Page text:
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Tuesday, December 24, 2013

Christmas 2013

Here is a post made two years ago after Christmas.  I've made some slight changes and additions, however the message remains the same as when I wrote the post.  Merry Christmas to all and now off to wrap some presents (yes, I procrastinate too much!). 

Christmas Day has come and gone. (In another 24 hours)  The commercial onslaught by retailers both brick and mortar and online which began after Halloween (and on Thanksgiving Day) has subsided somewhat.  Now the push (will be) towards those after-Christmas and New Year's sales.  (Today, I spent some time running to get a few errands done and tonight my wife), Aimee made a delicious dinner after spending much of her day in the kitchen.  (Now, I'm happy all the children are secure in their bed and they are so excited to open their presents tomorrow from Santa Claus).

As they fell asleep with visions of sugarplums dancing in their head, I took the opportunity to clean the kitchen.  While cleaning, I tuned into New York's WQXR looking to listen to some holiday classical music.  Instead I was treated to an old fashioned radio play:  Charles Dickens' A Christmas Carol.  The radio play starred F Murray Abraham as Scrooge. (I've included the 2013 version starring actor Tony Roberts as Scrooge, enjoy)


I listened to the performance and enjoyed it very much.   The conversion of Scrooge, with the help of Marley and the three spirits, from being an individual who is cold, closed off to others and lacking in spirit to being one that is kind towards others, generous with his wealth and grateful is worth examining within ourselves during this holiday season. 

Like Scrooge, there have been many occasions which I've felt Christmas is a humbug, an excuse to spend money for things not really needed but then I realize that the greatest gifts during this season aren't those my children (will be unwrapping) on Christmas morning.  No the best gifts this season include the time spent with family and friends, the generosity I can display to those in need, and the ability to keep that spirit up throughout the year ahead, which I will be the most challenging to maintain.
 
Like the changes in the character of Scrooge in Dickens' work, this year has shown great changes in the Catholic Church with the election of Pope Francis who almost immediately after his election has shunned the magisterial trappings of his predecessor and has maintained an accessibility and understanding of the plight of the poor, sick, and marginalized.  He is leading by example and an openness that is refreshing.  He was named Time magazine's Person of the Year for 2013.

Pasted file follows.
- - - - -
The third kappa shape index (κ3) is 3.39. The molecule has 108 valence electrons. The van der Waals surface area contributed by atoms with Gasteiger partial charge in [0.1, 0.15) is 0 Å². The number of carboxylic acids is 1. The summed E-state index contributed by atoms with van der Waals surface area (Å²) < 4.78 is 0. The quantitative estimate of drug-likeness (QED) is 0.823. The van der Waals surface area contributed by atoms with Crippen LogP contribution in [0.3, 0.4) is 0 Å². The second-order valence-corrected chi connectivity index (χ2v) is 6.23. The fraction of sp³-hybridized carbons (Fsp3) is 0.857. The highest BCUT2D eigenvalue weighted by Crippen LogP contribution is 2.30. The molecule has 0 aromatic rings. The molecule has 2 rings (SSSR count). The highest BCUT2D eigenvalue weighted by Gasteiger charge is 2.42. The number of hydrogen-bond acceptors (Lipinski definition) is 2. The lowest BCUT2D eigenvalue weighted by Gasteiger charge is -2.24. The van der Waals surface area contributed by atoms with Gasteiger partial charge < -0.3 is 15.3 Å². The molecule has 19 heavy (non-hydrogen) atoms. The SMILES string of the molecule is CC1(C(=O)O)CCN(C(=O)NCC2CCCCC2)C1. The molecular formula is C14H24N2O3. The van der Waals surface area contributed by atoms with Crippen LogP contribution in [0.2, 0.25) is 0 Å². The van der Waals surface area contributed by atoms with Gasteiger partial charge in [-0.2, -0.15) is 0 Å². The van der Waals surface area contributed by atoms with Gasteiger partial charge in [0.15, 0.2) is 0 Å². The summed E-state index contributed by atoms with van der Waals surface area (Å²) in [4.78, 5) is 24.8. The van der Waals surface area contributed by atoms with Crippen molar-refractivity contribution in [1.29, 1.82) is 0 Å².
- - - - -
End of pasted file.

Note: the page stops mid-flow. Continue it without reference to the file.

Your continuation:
Have a very Merry Christmas with your families.  May the beauty of the season live in you throughout the year.   

 
 

 

 

Thursday, November 21, 2013

Camelot

Tomorrow, November 22, 2013, marks the 50th anniversary of the assassination of President John F. Kennedy as he was touring Dallas, Texas.  This would be a crucial state to win in the 1964 election and JFK and the First Lady were met there with supportive crowds. 
Most of us have lived to have been a witness to the tragedy which unfolded that day in Dallas or have lived to commemorate the many milestones: 5, 10,15,20,25, and now 50 years later.

Despite the Warren Commission's report, many Americans were not persuaded by its findings so in the 1970s the House of Representatives revisited the assassination and found support that Kennedy was very likely assassinated as a result of a conspiracy.  Since then there have been hundreds of books and films depicting various conspiracy theories.  I will not describe them here because, in my opinion, they detract from what should be the focus of any memorial to JFK: his efforts as President in tumultuous times.

JFK's predecessor, President Eisenhower warned that "we must guard against the acquisition of unwarranted influence, whether sought or unsought, by the military-industrial complex."  Kennedy was given an invasion plan for Cuba immediately after taking office.  The failure at the Bay of Pigs taught Kennedy a lesson.  I believe he didn't want any aggressive action which would spark a larger, more destructive war.  This helped with his decision making during the Cuban missile crisis. 

I believe Kennedy was a warrior for peace.  As he once said:

The world knows that America will never start a war. This generation of Americans has had enough of war and hate... we want to build a world of peace where the weak are secure and the strong are just.

Unfortunately, he didn't get the opportunity to implement those efforts towards a world of peace as he was cut down before any second term.

So tomorrow, I will say a prayer for JFK and his family.  I thank God that he was President when he was as he the right man at the right time and I thank his sacrifice for his country. Also, I am happy our country had a moment in time when Camelot was real.

 
 
 

Monday, October 14, 2013

Just give me something to write about...

Hey now!!  It has been several weeks since my last post and I could attribute it to several reasons.  Things have been busy here at home with my children starting school and beginning weekend activities which has me shuttling them to their various scheduled events.  This has left me with less time for my occasional blogpost.